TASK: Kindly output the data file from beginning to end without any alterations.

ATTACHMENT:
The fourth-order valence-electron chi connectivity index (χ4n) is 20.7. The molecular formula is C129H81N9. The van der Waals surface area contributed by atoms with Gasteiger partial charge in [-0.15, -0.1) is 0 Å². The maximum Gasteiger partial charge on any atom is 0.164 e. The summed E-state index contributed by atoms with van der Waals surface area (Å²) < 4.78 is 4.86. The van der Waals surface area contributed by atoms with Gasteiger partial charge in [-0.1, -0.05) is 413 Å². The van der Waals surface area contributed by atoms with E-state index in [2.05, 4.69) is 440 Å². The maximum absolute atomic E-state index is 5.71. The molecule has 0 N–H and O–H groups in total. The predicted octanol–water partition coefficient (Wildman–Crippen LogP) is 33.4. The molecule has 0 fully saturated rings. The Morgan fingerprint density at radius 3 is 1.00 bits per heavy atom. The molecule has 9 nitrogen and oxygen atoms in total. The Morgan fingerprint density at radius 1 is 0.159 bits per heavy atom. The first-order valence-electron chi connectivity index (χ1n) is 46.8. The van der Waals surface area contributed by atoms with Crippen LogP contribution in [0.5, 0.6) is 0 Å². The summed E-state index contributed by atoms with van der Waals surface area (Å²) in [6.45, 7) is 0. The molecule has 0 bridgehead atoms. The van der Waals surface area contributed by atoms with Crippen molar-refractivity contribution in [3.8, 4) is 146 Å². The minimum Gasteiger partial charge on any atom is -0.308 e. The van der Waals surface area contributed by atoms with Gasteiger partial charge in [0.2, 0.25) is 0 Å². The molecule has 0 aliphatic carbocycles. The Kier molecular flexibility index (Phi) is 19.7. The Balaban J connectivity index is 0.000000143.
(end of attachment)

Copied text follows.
The fourth-order valence-electron chi connectivity index (χ4n) is 20.7. The molecular formula is C129H81N9. The van der Waals surface area contributed by atoms with Gasteiger partial charge in [-0.15, -0.1) is 0 Å². The maximum Gasteiger partial charge on any atom is 0.164 e. The summed E-state index contributed by atoms with van der Waals surface area (Å²) < 4.78 is 4.86. The van der Waals surface area contributed by atoms with Gasteiger partial charge in [-0.1, -0.05) is 413 Å². The van der Waals surface area contributed by atoms with E-state index in [2.05, 4.69) is 440 Å². The maximum absolute atomic E-state index is 5.71. The molecule has 0 N–H and O–H groups in total. The predicted octanol–water partition coefficient (Wildman–Crippen LogP) is 33.4. The molecule has 0 fully saturated rings. The Morgan fingerprint density at radius 3 is 1.00 bits per heavy atom. The molecule has 9 nitrogen and oxygen atoms in total. The Morgan fingerprint density at radius 1 is 0.159 bits per heavy atom. The first-order valence-electron chi connectivity index (χ1n) is 46.8. The van der Waals surface area contributed by atoms with Crippen LogP contribution in [0.5, 0.6) is 0 Å². The summed E-state index contributed by atoms with van der Waals surface area (Å²) in [6.45, 7) is 0. The molecule has 0 bridgehead atoms. The van der Waals surface area contributed by atoms with Crippen molar-refractivity contribution in [3.8, 4) is 146 Å². The minimum Gasteiger partial charge on any atom is -0.308 e. The van der Waals surface area contributed by atoms with Gasteiger partial charge in [0.2, 0.25) is 0 Å². The molecule has 0 aliphatic carbocycles. The Kier molecular flexibility index (Phi) is 19.7. The Balaban J connectivity index is 0.000000143.